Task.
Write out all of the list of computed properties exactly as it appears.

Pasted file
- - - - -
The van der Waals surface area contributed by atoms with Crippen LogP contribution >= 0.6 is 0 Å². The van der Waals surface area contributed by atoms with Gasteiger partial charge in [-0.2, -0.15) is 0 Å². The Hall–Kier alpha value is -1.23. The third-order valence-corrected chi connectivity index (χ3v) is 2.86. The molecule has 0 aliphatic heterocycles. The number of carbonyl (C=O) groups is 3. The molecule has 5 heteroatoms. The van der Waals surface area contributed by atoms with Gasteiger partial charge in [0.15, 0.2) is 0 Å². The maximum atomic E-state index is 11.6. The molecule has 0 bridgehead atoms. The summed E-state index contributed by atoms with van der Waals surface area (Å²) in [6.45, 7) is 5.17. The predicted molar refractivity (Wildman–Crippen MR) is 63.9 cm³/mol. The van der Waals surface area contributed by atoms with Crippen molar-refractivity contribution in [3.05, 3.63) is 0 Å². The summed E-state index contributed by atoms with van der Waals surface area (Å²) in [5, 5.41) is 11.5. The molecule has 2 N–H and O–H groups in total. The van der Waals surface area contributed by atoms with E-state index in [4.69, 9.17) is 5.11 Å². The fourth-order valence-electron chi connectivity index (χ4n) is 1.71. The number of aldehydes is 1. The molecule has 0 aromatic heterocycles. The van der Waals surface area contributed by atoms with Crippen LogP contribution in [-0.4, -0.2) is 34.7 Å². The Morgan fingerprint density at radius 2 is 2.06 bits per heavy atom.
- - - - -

The van der Waals surface area contributed by atoms with Crippen LogP contribution >= 0.6 is 0 Å². The van der Waals surface area contributed by atoms with Gasteiger partial charge in [-0.2, -0.15) is 0 Å². The Hall–Kier alpha value is -1.23. The third-order valence-corrected chi connectivity index (χ3v) is 2.86. The molecule has 0 aliphatic heterocycles. The number of carbonyl (C=O) groups is 3. The molecule has 5 heteroatoms. The van der Waals surface area contributed by atoms with Gasteiger partial charge in [0.15, 0.2) is 0 Å². The maximum atomic E-state index is 11.6. The molecule has 0 bridgehead atoms. The summed E-state index contributed by atoms with van der Waals surface area (Å²) in [6.45, 7) is 5.17. The predicted molar refractivity (Wildman–Crippen MR) is 63.9 cm³/mol. The van der Waals surface area contributed by atoms with Crippen molar-refractivity contribution in [3.05, 3.63) is 0 Å². The summed E-state index contributed by atoms with van der Waals surface area (Å²) in [5, 5.41) is 11.5. The molecule has 2 N–H and O–H groups in total. The van der Waals surface area contributed by atoms with E-state index in [4.69, 9.17) is 5.11 Å². The fourth-order valence-electron chi connectivity index (χ4n) is 1.71. The number of aldehydes is 1. The molecule has 0 aromatic heterocycles. The van der Waals surface area contributed by atoms with Crippen LogP contribution in [-0.4, -0.2) is 34.7 Å². The Morgan fingerprint density at radius 2 is 2.06 bits per heavy atom.